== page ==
Lightering of grounded Great Lakes bulker gets underway

Written by Nick Blenkey
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Taconite drops into the motor vessel Philip R. Clarke off the conveyor belt of the grounded self-unloader Roger Blough

JUNE 3, 2016 — The U.S. Coast Guard says that it continues to monitor and respond as lightering operations, which began this morning, continue on the grounded Great Lakes self-unloading bulker Roger Blough.

The vessel, which is owned by Great Lakes Fleet and operated by Keystone Shipping subsidiary Key Lakes, ran aground May 27 on Gros Cap Reef in Whitefish Bay in Lake Superior.

Yesterday, another Great Lakes Fleet self-unloading bulker, the Philip R. Clarke arrived on scene with the Blough and lightering operations started at 5:45 a.m. this morning.

The Coast Guard says that the safety perimeter has been increased from 500 yards to 750 yards.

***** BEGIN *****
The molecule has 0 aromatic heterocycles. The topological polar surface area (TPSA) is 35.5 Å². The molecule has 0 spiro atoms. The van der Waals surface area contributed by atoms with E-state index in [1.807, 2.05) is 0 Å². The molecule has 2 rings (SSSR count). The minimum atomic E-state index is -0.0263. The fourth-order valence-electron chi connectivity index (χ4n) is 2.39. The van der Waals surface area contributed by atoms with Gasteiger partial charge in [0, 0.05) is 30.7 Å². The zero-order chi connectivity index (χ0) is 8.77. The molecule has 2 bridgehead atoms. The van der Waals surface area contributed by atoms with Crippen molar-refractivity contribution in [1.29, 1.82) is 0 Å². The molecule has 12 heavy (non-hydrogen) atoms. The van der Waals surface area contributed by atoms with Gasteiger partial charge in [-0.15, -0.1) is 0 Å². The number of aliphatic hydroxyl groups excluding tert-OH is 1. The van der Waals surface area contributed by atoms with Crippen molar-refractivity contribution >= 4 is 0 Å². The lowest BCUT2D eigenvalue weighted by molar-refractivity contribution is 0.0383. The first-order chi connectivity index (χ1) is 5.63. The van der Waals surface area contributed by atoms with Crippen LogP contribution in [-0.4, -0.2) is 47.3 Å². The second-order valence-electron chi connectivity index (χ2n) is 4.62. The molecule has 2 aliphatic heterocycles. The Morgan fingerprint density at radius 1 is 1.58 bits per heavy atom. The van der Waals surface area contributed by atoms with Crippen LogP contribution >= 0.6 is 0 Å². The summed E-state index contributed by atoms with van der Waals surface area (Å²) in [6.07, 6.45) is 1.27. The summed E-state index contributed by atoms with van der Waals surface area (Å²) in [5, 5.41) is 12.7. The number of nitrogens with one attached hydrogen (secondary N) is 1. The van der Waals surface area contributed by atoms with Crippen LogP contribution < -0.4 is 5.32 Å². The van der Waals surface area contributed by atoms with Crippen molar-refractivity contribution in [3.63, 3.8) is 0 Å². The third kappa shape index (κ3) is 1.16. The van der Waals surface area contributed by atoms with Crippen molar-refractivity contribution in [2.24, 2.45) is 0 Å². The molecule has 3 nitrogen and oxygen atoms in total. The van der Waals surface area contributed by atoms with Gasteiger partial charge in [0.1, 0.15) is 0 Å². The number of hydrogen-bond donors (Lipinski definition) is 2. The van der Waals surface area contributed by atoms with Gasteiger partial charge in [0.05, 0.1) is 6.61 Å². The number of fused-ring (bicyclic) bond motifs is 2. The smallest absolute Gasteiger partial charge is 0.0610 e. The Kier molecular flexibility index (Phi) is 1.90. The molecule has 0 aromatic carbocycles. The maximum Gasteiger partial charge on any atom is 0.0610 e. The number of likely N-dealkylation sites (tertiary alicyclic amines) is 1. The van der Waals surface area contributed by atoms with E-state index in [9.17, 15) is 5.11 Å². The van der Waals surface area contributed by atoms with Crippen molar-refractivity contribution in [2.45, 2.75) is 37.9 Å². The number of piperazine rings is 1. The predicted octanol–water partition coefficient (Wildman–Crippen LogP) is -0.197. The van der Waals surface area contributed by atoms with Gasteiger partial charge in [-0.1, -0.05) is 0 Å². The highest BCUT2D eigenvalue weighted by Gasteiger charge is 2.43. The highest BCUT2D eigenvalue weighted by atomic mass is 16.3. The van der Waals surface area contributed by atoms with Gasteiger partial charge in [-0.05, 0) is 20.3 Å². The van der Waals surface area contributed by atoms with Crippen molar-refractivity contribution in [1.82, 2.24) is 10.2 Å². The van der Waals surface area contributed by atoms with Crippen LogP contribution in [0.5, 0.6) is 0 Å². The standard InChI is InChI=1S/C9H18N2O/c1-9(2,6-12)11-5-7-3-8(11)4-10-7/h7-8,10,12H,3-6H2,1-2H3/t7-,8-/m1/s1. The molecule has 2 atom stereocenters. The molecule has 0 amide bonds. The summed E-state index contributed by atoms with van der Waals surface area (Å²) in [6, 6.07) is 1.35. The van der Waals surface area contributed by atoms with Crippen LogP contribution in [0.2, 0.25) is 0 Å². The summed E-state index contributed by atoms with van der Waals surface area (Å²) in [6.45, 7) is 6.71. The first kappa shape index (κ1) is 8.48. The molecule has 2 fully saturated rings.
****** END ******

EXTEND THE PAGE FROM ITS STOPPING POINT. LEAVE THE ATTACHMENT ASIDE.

Plans continue to progress to safely free the Blough from Gros Cap Reef through the combined efforts of Canadian partners, company representatives and the U.S. Coast Guard.

Boom remains in place at the rear of the vessel as a preventative measure against pollution and Canadian Coast Guard Environmental Response personnel are in Sault Ste. Marie, Ontario, with a large inventory of pollution control equipment with procedures in place and equipment readily available for all possible ship-source spill scenarios.

The U.S. Army Corps of Engineers will be providing assistance for lightering operations and will ensure the Birch Point Range channel is safe for navigation after the Blough is removed from the grounding site.

There have been no changes in the rate of flooding and the crew remains in good condition.

A Transport Canada overflight was conducted Thursday afternoon and reported no pollution.

The motor vessel Phillip R. Clarke arrives on scene with the motor vessel Roger Blough

Photo courtesy of Transport Canada


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